At Studio 111 we love to work on adaptive re-use projects. There’s something about re-purposing a derelict building that seems appropriate in this budget constrained, energy conscious age. And the texture, history and materials of older buildings just can’t be replicated with new construction. (Check-out the awesome Waterhouse Hotel in Shanghai in the September 2010 issue of Architectural Record – architects, trained to create new buildings, love something about ruin and decay as well). Our latest adaptive re-use project is the Continental Graphics Building rehabilitation on La Brea Boulevard in Los Angeles. Some of the materials and graphics of the project will play off the history of the site as one of LA’s premier printing shops, but the first phases of work are fairly straightforward – creating new storefronts and interiors (we’re collaborating with Mark Hershman from Shubin Donaldson) in order to re-purpose the buildings from light industrial to retail and/or creative offices. A lot of the construction is being done on spec, so the buildings are fairly neutral in order for the tenants to come in and provide a unique identity. And the whole vibe of the street, with American Rag, Volcom and Undefeated on the same block, is pretty low-key-cool. That’s a good thing, since the budgets are low-key too. Beyond the buildings themselves, our ultimate goal is seeing revitalized storefronts and tenants, new streetscaping (we’re working with Ahbe Landscape design) and pedestrian improvements and traffic calming occur so that this block transforms into a more walkable retail destination. And once that happens, extend the improvements both North and South. That may take some time, which is OK. We’re happy the first phases have begun. The contractor is Del Amo Construction (it’s a design-build project), and our client is developer Madison Marquette.
This year we were invited to work with the 4th Street Business Association to assist in converting the parking lot on 4th Street + Cherry Avenue into a park. After a short design charette, we conceived of a park of community based vendors which were loosely organized around a landscape path of different colored chalk footprints.
We re-installed the “Bike Shelter”, a reclaimed wood prototype built by our own David Hernandez, at the corner of the site. This wonderful shelter helped give some visibility to the lot and was quite a centerpiece of discussions; from multi-modal transportation in our communities to issues of sustainability and adaptive re-use.
In addition to our program pieces, we wanted to allow the community to get involved in creating this park. “Welcome Mats” of colored chalk were arranged around the lot to encourage people to move from area to area, tracking the colors as they visited each vendor. What we did not expect were the break-out long jump contests and that dogs too would participate! Seems all enjoyed the art park that day.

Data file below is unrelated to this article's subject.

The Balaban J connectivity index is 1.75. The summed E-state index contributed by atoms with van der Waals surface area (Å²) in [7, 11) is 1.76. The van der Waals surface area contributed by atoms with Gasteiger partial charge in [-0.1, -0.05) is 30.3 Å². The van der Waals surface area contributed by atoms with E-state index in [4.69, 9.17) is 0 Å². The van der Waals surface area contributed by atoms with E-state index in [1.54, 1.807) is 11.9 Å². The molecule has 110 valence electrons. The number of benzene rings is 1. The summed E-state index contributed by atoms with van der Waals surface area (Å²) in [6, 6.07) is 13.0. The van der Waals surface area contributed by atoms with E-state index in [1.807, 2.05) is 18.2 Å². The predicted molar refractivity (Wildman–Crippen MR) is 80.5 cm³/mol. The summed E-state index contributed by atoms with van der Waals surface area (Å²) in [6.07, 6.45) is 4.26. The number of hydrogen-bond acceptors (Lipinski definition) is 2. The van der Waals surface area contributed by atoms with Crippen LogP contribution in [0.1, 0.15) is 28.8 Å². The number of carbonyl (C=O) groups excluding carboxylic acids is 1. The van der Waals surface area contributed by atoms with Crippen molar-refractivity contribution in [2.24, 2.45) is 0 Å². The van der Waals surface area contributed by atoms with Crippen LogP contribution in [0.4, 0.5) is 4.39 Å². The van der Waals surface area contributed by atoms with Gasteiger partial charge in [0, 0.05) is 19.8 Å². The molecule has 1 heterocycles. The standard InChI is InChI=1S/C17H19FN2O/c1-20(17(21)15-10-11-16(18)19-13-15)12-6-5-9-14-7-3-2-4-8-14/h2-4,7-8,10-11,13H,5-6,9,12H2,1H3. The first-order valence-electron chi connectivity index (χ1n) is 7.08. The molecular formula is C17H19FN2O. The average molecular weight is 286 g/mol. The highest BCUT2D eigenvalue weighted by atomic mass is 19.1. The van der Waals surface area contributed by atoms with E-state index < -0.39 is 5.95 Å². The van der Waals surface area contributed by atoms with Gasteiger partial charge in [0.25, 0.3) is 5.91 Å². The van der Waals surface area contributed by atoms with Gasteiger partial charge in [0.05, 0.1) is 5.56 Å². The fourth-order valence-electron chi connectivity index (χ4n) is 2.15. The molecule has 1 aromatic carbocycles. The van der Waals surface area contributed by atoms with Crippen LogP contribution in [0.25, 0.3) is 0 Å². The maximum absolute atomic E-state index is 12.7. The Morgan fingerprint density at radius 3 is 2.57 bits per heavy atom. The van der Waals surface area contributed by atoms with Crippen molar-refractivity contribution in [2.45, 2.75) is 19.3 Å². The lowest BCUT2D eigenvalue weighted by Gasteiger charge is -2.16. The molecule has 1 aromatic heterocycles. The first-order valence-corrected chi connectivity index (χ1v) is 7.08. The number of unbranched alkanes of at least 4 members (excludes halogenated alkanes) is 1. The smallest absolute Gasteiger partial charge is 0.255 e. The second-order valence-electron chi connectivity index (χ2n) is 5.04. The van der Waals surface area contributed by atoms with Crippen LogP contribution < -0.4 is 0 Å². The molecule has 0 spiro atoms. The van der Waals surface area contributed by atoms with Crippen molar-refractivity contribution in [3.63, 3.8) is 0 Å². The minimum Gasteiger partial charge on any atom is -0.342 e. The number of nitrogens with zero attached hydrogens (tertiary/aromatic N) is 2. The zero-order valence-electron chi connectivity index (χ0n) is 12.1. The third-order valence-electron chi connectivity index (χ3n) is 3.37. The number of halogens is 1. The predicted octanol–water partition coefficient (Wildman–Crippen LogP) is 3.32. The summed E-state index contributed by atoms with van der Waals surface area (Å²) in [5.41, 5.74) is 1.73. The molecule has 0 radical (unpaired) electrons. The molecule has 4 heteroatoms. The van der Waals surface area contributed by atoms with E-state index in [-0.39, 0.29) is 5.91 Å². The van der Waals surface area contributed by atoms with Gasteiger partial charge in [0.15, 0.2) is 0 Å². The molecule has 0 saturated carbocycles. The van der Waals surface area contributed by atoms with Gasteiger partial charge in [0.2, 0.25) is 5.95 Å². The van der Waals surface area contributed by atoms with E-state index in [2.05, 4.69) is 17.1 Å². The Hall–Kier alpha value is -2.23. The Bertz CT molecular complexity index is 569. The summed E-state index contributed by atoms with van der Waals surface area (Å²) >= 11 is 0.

Click here to see an article about our park on 562 City Life, or click here to see it featured on ABC7 Eyewitness News!
Studio One Eleven is highlighted in the latest edition of the Long Beach Business Journal. See below for the article, or read it online here.
Studio One Eleven Focuses On Urban Context And Sustainability
For Its Diversity Of Projects
By Tiffany Rider, Staff Writer
LONG BEACH (September 15, 2010) – It’s clear when reading Studio One Eleven’s 10 design principles that the architecture and design firm considers environmental sustainability central to its work, not just an add-on to satisfy industry trends. It is even more evident when examining the details of its projects, which include mixed-use, dwelling, urban retail, campus, community and adaptive re-use. Continue reading →
Studio One Eleven’s Long Beach + Anaheim Senior Artist’s Colony has been awarded the 2010 SAGE “On The Boards” Award, which showcases 50+ residential communities still in the design stage. The SAGE Award is one of the most prestigious honors in the Senior Housing Industry, recognizing individuals, projects, and programs that have made an outstanding contribution to enhancing the quality of life for Southern California residents aged 50+. What made Long Beach + Anaheim attractive to the judges was the contemporary design, as well as the fact that it is located in an urban setting linked to transit with future potential of being associated with a mix of uses, incomes, and multigenerational residents.
As the City of San Juan Capistrano makes efforts to transform their downtown into a more attractive, walkable, unique, business-friendly destination, the issue of parking – as expected – has taken a central role. We at Studio One Eleven are working on a Master Plan for the downtown, and have been part of the recent discussion within the City to implement a new parking ordinance. This ordinance would incorporate the “park once” concept, considering the downtown as a place where people can walk to multiple destinations using a single parking space. Continue reading →